THE HAGUE, Netherlands (AP) — A Dutch beach volleyball player convicted and imprisoned eight years ago for raping an underage girl in Britain has qualified for the Paris Olympics.

Steven van de Velde and partner Matthew Immers were one of two men’s teams from the Netherlands that qualified for the beach volleyball competition at the Paris Games, which open on July 26 in the French capital. Most beach pairs qualify for the 24-team Olympic field by earning points on the international tour; Van de Velde and Immers were 11th on the points list.

“I understand that in the run-up to the biggest sporting event in the world, this can attract the attention of international media,” Van de Velde said in a statement posted on the website of the Netherlands Volleyball Federation. “I cannot reverse it, so I will have to bear the consequences. It has been the biggest mistake of my life.”

Van de Velde was sentenced to four years in prison in Britain after being convicted in 2016 of having sex with an underage girl he reportedly got to know online. He was transferred to the Netherlands under a treaty between the countries, and resentenced according to Dutch law.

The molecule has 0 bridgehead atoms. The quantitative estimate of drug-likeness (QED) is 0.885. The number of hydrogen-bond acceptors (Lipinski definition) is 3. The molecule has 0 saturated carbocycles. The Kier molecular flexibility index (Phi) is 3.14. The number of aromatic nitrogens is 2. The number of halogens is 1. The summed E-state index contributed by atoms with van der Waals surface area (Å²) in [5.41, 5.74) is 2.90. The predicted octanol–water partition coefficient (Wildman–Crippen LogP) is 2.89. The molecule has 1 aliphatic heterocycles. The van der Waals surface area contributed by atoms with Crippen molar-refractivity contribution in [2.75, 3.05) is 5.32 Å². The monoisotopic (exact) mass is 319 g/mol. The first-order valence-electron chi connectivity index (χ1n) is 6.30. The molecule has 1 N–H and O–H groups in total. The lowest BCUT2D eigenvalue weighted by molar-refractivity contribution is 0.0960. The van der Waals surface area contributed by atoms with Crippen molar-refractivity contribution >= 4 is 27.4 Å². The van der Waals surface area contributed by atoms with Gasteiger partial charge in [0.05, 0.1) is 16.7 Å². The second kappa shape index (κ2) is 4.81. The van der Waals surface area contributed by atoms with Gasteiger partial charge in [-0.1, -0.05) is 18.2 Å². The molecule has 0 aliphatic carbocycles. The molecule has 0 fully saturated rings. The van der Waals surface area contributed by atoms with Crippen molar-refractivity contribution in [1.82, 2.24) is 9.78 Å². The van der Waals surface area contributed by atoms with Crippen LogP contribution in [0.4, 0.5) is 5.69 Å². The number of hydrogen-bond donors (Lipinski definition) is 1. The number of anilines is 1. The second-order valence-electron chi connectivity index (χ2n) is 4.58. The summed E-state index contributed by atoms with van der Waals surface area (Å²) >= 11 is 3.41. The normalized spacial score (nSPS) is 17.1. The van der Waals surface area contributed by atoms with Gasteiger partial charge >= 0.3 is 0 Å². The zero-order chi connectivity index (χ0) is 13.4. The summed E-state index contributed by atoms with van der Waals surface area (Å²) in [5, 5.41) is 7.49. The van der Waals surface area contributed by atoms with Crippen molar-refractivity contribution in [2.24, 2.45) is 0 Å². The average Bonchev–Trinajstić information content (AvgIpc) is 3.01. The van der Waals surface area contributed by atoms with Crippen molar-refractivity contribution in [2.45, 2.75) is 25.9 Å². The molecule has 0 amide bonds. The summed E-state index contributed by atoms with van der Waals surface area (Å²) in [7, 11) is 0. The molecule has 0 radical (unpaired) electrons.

“After his release, Van de Velde sought and received professional counseling. He has demonstrated to those around him — privately and professionally — self-insight and reflection,” the federation said.

It added that both the federation and the Netherlands Olympic Committee, as well as the international volleyball federation, “rely on the opinions of experts who consider the chance of recidivism nil.”

The Dutch Olympic committee said Van de Velde, now 29, met the conditions required to return after a conviction and resumed his career in 2017 “after an intensive professionally supervised process.”

“Van de Velde now meets all the qualification requirements for the Olympic Games and is therefore part of the team,” the committee said.

The international volleyball federation said it “recognizes that this is a highly sensitive matter” but said team selection is the responsibility of the national Olympic committee “while respecting the eligibility criteria.”


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